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Red blood cells upregulate cytoprotective proteins and the labile iron pool in dividing human T cells despite a reduction in oxidative stress

Fonseca, Ana Mafalda; Pereira, Carlos F. LU ; Porto, Graça and Arosa, Fernando A. (2003) In Free Radical Biology and Medicine 35(11). p.1404-1416
Abstract

We have recently reported that red blood cells (RBC) promote T cell growth and survival by inhibiting activation-induced T cell death. In the present study, we have examined parameters of oxidative stress and intracellular iron in activated T cells and correlated these data with the expression of ferritin, heme oxygenase-1 (HO-1), and the transferrin receptor CD71. T cells growing in the presence of RBC had reduced levels of reactive oxygen species (ROS) and oxidatively modified proteins, suggesting that RBC efficiently counteracted ROS production on the activated T cells. Flow cytometry and immunodetection demonstrated that T cells dividing in the presence of RBC had increased levels of intracellular ferritin rich in L-subunits and... (More)

We have recently reported that red blood cells (RBC) promote T cell growth and survival by inhibiting activation-induced T cell death. In the present study, we have examined parameters of oxidative stress and intracellular iron in activated T cells and correlated these data with the expression of ferritin, heme oxygenase-1 (HO-1), and the transferrin receptor CD71. T cells growing in the presence of RBC had reduced levels of reactive oxygen species (ROS) and oxidatively modified proteins, suggesting that RBC efficiently counteracted ROS production on the activated T cells. Flow cytometry and immunodetection demonstrated that T cells dividing in the presence of RBC had increased levels of intracellular ferritin rich in L-subunits and HO-1 along with a downmodulation in CD71 expression. Finally, using the fluorescent iron indicator calcein and flow cytometry analysis, we were able to show that a relative amount of the labile iron pool (LIP) was upregulated in T cells growing in the presence of RBC. These findings are consistent with a typical response to iron overload. However, neither heme compounds nor ferric iron reproduced the levels of expansion and survival of T cells induced by intact RBC. Altogether, these data suggest that RBC inhibit apoptosis of activated T cells by a combination of ROS scavenging and upregulation of cytoprotective proteins such as ferritin and HO-1, which may counteract a possible toxic effect of the increased intracellular free iron.

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author
publishing date
type
Contribution to journal
publication status
published
keywords
Apoptosis, Ferritin, Free radicals, Growth, Heme oxygenase, Iron, Oxidative stress, Red blood cells, Survival, T cells, Transferrin receptor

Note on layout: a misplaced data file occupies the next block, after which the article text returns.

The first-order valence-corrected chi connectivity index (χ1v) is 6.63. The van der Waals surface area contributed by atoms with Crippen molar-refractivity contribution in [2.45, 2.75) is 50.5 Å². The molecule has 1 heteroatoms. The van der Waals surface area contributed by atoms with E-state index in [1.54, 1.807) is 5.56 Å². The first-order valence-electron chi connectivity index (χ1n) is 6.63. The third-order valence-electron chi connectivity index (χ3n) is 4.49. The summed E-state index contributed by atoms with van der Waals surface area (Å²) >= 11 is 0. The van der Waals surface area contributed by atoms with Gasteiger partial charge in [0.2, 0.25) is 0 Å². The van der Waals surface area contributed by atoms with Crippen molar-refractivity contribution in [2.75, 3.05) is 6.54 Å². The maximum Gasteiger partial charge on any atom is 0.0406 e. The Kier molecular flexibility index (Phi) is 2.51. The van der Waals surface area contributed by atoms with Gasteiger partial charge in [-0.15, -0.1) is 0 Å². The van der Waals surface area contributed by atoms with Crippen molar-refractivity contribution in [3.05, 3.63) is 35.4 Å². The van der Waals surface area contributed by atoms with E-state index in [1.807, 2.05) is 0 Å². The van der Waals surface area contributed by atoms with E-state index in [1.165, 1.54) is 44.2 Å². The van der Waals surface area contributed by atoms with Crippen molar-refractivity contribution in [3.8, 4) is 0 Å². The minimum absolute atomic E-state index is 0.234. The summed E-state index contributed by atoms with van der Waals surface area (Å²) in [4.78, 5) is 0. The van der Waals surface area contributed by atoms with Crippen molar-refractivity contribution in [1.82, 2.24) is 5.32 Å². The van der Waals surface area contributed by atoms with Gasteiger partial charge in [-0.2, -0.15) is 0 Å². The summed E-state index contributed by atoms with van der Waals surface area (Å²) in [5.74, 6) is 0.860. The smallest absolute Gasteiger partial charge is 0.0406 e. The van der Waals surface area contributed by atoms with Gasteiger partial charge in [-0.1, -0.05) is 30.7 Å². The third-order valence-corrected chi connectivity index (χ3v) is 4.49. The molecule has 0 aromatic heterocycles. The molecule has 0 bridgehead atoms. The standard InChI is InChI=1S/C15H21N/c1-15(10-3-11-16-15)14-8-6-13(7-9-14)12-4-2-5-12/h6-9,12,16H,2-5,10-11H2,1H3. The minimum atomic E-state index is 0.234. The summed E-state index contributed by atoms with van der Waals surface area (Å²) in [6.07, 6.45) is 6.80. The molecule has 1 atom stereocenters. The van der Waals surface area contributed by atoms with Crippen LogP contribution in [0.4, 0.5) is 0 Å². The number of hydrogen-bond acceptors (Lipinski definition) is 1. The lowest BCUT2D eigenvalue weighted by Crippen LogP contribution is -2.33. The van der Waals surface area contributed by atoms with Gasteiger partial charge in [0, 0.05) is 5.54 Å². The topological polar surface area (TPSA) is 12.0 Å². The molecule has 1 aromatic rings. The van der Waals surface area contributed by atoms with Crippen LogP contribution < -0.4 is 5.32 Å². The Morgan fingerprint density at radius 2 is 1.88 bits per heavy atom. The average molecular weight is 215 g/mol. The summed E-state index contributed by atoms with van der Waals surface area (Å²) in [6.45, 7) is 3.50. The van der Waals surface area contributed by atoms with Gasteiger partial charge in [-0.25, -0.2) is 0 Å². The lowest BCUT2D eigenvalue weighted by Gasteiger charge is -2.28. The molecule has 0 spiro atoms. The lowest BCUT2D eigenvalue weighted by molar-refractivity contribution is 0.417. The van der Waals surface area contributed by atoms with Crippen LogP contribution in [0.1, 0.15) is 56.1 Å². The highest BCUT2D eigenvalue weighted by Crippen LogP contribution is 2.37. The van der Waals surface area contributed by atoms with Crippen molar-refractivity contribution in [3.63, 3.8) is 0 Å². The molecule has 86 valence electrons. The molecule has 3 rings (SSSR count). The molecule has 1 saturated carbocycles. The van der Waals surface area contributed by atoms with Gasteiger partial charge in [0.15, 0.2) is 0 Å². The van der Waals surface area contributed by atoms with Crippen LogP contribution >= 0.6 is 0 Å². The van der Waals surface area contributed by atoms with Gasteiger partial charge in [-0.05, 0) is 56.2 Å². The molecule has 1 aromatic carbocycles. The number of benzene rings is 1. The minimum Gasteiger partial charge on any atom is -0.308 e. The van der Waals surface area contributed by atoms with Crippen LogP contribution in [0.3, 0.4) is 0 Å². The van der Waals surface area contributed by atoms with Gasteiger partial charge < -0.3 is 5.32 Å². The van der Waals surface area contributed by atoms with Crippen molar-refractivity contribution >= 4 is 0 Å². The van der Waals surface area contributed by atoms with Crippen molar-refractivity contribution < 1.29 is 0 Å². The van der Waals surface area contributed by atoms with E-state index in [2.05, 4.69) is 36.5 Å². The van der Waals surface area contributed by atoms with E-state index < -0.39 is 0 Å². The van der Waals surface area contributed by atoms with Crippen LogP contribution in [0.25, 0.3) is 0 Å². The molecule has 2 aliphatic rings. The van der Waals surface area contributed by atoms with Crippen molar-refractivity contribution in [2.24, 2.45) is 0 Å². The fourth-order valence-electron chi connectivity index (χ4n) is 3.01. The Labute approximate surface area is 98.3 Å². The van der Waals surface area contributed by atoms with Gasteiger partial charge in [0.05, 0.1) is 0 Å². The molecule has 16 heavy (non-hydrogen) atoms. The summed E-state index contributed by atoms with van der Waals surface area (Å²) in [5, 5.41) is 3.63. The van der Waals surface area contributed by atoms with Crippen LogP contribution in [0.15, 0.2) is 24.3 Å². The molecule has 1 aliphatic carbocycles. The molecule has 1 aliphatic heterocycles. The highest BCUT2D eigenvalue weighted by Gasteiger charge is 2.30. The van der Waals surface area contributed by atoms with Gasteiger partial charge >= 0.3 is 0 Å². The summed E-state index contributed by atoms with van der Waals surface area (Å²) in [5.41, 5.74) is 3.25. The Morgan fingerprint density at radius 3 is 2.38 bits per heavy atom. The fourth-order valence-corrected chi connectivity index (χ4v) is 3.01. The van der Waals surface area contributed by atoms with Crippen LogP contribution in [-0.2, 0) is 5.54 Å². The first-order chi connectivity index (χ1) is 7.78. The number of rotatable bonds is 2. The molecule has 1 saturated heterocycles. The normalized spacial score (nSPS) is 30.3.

in
Free Radical Biology and Medicine
volume
35
issue
11
pages
13 pages
publisher
Elsevier
external identifiers
  • scopus:0344875071
ISSN
0891-5849
DOI
10.1016/j.freeradbiomed.2003.08.011
language
English
LU publication?
no
id
5d1e6ed8-d7b1-4e4e-925f-841719c1a8a7
date added to LUP
2017-10-02 17:35:36
date last changed
2018-01-07 12:20:22
@article{5d1e6ed8-d7b1-4e4e-925f-841719c1a8a7,
  abstract     = {<p>We have recently reported that red blood cells (RBC) promote T cell growth and survival by inhibiting activation-induced T cell death. In the present study, we have examined parameters of oxidative stress and intracellular iron in activated T cells and correlated these data with the expression of ferritin, heme oxygenase-1 (HO-1), and the transferrin receptor CD71. T cells growing in the presence of RBC had reduced levels of reactive oxygen species (ROS) and oxidatively modified proteins, suggesting that RBC efficiently counteracted ROS production on the activated T cells. Flow cytometry and immunodetection demonstrated that T cells dividing in the presence of RBC had increased levels of intracellular ferritin rich in L-subunits and HO-1 along with a downmodulation in CD71 expression. Finally, using the fluorescent iron indicator calcein and flow cytometry analysis, we were able to show that a relative amount of the labile iron pool (LIP) was upregulated in T cells growing in the presence of RBC. These findings are consistent with a typical response to iron overload. However, neither heme compounds nor ferric iron reproduced the levels of expansion and survival of T cells induced by intact RBC. Altogether, these data suggest that RBC inhibit apoptosis of activated T cells by a combination of ROS scavenging and upregulation of cytoprotective proteins such as ferritin and HO-1, which may counteract a possible toxic effect of the increased intracellular free iron.</p>},
  author       = {Fonseca, Ana Mafalda and Pereira, Carlos F. and Porto, Graça and Arosa, Fernando A.},
  issn         = {0891-5849},
  keyword      = {Apoptosis,Ferritin,Free radicals,Growth,Heme oxygenase,Iron,Oxidative stress,Red blood cells,Survival,T cells,Transferrin receptor},
  language     = {eng},
  month        = {12},
  number       = {11},
  pages        = {1404--1416},
  publisher    = {Elsevier},
  series       = {Free Radical Biology and Medicine},
  title        = {Red blood cells upregulate cytoprotective proteins and the labile iron pool in dividing human T cells despite a reduction in oxidative stress},
  url          = {http://dx.doi.org/10.1016/j.freeradbiomed.2003.08.011},
  volume       = {35},
  year         = {2003},
}